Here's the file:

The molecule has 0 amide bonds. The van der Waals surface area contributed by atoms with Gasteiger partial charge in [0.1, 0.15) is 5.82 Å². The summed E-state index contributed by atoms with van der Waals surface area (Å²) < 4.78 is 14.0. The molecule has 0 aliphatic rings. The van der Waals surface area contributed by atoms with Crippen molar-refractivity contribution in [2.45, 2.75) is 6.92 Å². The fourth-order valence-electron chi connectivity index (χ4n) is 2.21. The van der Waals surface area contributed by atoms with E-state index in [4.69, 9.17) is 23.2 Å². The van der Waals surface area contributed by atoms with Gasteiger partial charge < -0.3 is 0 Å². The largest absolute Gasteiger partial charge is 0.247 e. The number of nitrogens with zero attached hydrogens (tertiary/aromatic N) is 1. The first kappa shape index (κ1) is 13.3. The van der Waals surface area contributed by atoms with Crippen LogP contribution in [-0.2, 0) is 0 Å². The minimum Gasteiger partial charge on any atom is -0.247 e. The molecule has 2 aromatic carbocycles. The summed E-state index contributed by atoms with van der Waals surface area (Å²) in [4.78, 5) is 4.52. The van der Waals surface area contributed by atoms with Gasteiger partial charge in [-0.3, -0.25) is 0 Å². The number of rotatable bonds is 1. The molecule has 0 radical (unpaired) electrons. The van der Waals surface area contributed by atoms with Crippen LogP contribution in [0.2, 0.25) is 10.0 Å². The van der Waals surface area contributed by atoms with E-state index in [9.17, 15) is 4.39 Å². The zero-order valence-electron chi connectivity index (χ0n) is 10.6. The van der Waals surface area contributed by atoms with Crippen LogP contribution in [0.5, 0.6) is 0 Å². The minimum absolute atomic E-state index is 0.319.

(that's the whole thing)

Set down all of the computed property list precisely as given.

The molecule has 0 amide bonds. The van der Waals surface area contributed by atoms with Gasteiger partial charge in [0.1, 0.15) is 5.82 Å². The summed E-state index contributed by atoms with van der Waals surface area (Å²) < 4.78 is 14.0. The molecule has 0 aliphatic rings. The van der Waals surface area contributed by atoms with Crippen molar-refractivity contribution in [2.45, 2.75) is 6.92 Å². The fourth-order valence-electron chi connectivity index (χ4n) is 2.21. The van der Waals surface area contributed by atoms with E-state index in [4.69, 9.17) is 23.2 Å². The van der Waals surface area contributed by atoms with Gasteiger partial charge < -0.3 is 0 Å². The largest absolute Gasteiger partial charge is 0.247 e. The number of nitrogens with zero attached hydrogens (tertiary/aromatic N) is 1. The first kappa shape index (κ1) is 13.3. The van der Waals surface area contributed by atoms with Crippen LogP contribution in [-0.2, 0) is 0 Å². The minimum Gasteiger partial charge on any atom is -0.247 e. The molecule has 2 aromatic carbocycles. The summed E-state index contributed by atoms with van der Waals surface area (Å²) in [4.78, 5) is 4.52. The van der Waals surface area contributed by atoms with Gasteiger partial charge in [-0.3, -0.25) is 0 Å². The number of rotatable bonds is 1. The molecule has 0 radical (unpaired) electrons. The van der Waals surface area contributed by atoms with Crippen LogP contribution in [0.2, 0.25) is 10.0 Å². The van der Waals surface area contributed by atoms with E-state index in [9.17, 15) is 4.39 Å². The zero-order valence-electron chi connectivity index (χ0n) is 10.6. The van der Waals surface area contributed by atoms with Crippen LogP contribution in [0.5, 0.6) is 0 Å². The minimum absolute atomic E-state index is 0.319.